How is it that many folk suspend their critical powers as soon as they don their virtual “kiss-me-quick” hat or their sandals with socks.  Looking for quality amongst the tourists tat requires critical powers to be intact.  Looking for service value equally is as fraught.

In Venice recently, I could have bought an elaborate fiesta mask.  Some of them were fashioned into exquisite pieces, if somewhat weird.  Why would I want to walk around wearing a long beak?  Quality may not have been in question.  Did they deliver value though?  Walking the streets in the rain with high tide flooding St Mark’s Square, uniquely dressed like a festive puffin?  Difficult to see the value there.

The fiesta mask is iconic and strongly redolent of Venice, of that there is no doubt.  Iconic though of hedonistic days when Shylock risked his money for a pound of flesh forfeit.  No one is going to get rich on mask sales in Venice this year.

You have to admire the Venice mask vendors who, like their equivalent serving the London tourist magnets, stand stoically waiting for passing trade.  High wind or torrential rain, they still have a shed-load of tie-on beaks to shift.

Transport systems and sauna behaviour – common ground?

I am setting up ITSB24, a new consulting enterprise focused on getting benefits from Intelligent Transport Systems (sometimes called ITS).  ITS includes driver information messaging, navigation systems, traffic control room and all sorts of stuff that for years just sat alone doing things in isolation.  ITS seek to integrate the technology to improve its utility and value.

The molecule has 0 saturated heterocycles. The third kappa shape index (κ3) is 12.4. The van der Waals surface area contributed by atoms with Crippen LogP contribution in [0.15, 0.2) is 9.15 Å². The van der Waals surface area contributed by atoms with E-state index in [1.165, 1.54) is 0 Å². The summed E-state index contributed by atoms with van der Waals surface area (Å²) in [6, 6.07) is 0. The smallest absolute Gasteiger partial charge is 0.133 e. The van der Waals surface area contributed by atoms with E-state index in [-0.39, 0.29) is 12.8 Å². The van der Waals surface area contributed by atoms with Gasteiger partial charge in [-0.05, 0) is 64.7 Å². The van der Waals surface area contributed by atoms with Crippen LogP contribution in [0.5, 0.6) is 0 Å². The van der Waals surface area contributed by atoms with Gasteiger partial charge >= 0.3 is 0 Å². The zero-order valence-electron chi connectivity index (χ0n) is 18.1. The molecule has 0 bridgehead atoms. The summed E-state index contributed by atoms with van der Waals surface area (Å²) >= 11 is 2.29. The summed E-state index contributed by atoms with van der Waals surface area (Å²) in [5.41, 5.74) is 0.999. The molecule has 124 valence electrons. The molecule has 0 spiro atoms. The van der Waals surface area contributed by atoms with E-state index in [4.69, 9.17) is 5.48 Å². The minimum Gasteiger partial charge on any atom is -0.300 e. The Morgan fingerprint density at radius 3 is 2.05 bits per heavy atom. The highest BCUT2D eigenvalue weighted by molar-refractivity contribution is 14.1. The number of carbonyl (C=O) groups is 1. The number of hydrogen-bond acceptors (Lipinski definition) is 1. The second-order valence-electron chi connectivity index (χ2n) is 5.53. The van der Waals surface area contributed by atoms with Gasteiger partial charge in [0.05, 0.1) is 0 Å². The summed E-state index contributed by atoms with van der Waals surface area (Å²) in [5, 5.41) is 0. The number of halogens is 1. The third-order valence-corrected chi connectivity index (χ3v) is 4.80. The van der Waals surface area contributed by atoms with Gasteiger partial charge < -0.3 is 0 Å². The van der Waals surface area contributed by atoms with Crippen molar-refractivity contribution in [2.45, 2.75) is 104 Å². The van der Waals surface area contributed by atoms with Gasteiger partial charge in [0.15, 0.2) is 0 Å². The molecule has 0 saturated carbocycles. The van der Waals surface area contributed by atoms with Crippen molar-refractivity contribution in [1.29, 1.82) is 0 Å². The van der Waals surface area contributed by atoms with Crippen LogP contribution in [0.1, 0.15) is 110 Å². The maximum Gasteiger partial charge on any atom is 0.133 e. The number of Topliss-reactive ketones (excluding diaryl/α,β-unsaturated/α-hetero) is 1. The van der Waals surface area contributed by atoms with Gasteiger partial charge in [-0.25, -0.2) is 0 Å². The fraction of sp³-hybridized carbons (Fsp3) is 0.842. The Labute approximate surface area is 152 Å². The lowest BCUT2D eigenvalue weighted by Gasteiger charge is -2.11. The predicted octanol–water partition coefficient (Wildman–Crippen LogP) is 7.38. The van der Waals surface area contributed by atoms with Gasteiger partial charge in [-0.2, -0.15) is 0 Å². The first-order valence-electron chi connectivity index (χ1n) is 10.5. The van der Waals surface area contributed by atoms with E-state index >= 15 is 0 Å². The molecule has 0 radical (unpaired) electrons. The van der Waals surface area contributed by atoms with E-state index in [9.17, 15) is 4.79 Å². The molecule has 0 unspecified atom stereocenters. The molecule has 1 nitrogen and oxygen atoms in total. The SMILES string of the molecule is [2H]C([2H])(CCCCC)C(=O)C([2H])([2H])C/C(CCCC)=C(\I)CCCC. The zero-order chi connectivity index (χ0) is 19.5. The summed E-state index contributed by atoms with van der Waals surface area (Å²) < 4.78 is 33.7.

Setting up a new business is tiring.  We need time out.  I was in my gym last night and decided a swim is best followed by a good sauna.

There was another chap in the gym’s large family sauna.  I greeted him – very un-British – not the stiff-upper-lip silent stoical treatment we usually dispense each other.  A chat followed that was both jolly and useful (it gave me the idea for this blog).  I think he and I were both nurtured by the exchange.  It elevated that sauna occasion to something more than just getting hot (perhaps I should get out more).

Finding benefits from ITS and uncharacteristically having good chat in the sauna have a key factor in common: ask the right question.  “How’s the sauna tonight?” is sufficient to ‘break the ice’ in a sauna in southern Britain.  Asking the right questions in an ITS Benefits Audit is along the same lines but requires more thought.  However, the outcome is basically the same: people love to talk, they just need the right encouragement.